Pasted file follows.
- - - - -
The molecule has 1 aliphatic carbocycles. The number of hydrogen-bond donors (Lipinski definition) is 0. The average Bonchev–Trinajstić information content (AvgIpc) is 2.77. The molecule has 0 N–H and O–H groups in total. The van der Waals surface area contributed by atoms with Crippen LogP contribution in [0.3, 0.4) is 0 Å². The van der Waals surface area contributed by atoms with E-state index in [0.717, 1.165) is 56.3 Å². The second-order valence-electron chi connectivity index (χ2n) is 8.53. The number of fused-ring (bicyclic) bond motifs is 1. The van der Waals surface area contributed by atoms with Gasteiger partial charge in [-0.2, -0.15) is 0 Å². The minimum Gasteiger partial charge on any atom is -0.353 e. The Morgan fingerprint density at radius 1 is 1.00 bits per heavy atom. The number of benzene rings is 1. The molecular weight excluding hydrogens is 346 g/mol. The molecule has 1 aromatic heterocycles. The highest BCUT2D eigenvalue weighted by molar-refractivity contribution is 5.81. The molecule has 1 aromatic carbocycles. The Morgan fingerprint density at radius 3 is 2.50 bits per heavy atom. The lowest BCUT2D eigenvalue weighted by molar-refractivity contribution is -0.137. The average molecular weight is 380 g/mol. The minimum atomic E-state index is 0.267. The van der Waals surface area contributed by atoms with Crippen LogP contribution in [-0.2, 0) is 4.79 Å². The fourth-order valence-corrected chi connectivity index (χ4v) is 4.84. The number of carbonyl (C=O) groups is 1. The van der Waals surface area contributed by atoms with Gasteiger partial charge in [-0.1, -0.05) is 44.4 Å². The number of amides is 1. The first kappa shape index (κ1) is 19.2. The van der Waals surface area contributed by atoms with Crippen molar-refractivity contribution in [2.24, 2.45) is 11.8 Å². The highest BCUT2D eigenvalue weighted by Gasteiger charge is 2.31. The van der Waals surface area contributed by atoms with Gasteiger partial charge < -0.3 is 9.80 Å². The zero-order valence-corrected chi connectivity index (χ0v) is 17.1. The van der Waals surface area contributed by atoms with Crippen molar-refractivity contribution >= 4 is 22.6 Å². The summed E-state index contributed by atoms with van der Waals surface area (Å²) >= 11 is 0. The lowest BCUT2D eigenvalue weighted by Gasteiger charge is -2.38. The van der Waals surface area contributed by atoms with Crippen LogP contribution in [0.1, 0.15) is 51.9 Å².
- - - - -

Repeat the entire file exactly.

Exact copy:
The molecule has 1 aliphatic carbocycles. The number of hydrogen-bond donors (Lipinski definition) is 0. The average Bonchev–Trinajstić information content (AvgIpc) is 2.77. The molecule has 0 N–H and O–H groups in total. The van der Waals surface area contributed by atoms with Crippen LogP contribution in [0.3, 0.4) is 0 Å². The van der Waals surface area contributed by atoms with E-state index in [0.717, 1.165) is 56.3 Å². The second-order valence-electron chi connectivity index (χ2n) is 8.53. The number of fused-ring (bicyclic) bond motifs is 1. The van der Waals surface area contributed by atoms with Gasteiger partial charge in [-0.2, -0.15) is 0 Å². The minimum Gasteiger partial charge on any atom is -0.353 e. The Morgan fingerprint density at radius 1 is 1.00 bits per heavy atom. The number of benzene rings is 1. The molecular weight excluding hydrogens is 346 g/mol. The molecule has 1 aromatic heterocycles. The highest BCUT2D eigenvalue weighted by molar-refractivity contribution is 5.81. The molecule has 1 aromatic carbocycles. The Morgan fingerprint density at radius 3 is 2.50 bits per heavy atom. The lowest BCUT2D eigenvalue weighted by molar-refractivity contribution is -0.137. The average molecular weight is 380 g/mol. The minimum atomic E-state index is 0.267. The van der Waals surface area contributed by atoms with Crippen LogP contribution in [-0.2, 0) is 4.79 Å². The fourth-order valence-corrected chi connectivity index (χ4v) is 4.84. The number of carbonyl (C=O) groups is 1. The van der Waals surface area contributed by atoms with Gasteiger partial charge in [-0.1, -0.05) is 44.4 Å². The number of amides is 1. The first kappa shape index (κ1) is 19.2. The van der Waals surface area contributed by atoms with Crippen molar-refractivity contribution in [2.24, 2.45) is 11.8 Å². The highest BCUT2D eigenvalue weighted by Gasteiger charge is 2.31. The van der Waals surface area contributed by atoms with Gasteiger partial charge < -0.3 is 9.80 Å². The zero-order valence-corrected chi connectivity index (χ0v) is 17.1. The van der Waals surface area contributed by atoms with Crippen molar-refractivity contribution >= 4 is 22.6 Å². The summed E-state index contributed by atoms with van der Waals surface area (Å²) >= 11 is 0. The lowest BCUT2D eigenvalue weighted by Gasteiger charge is -2.38. The van der Waals surface area contributed by atoms with Crippen LogP contribution in [0.1, 0.15) is 51.9 Å².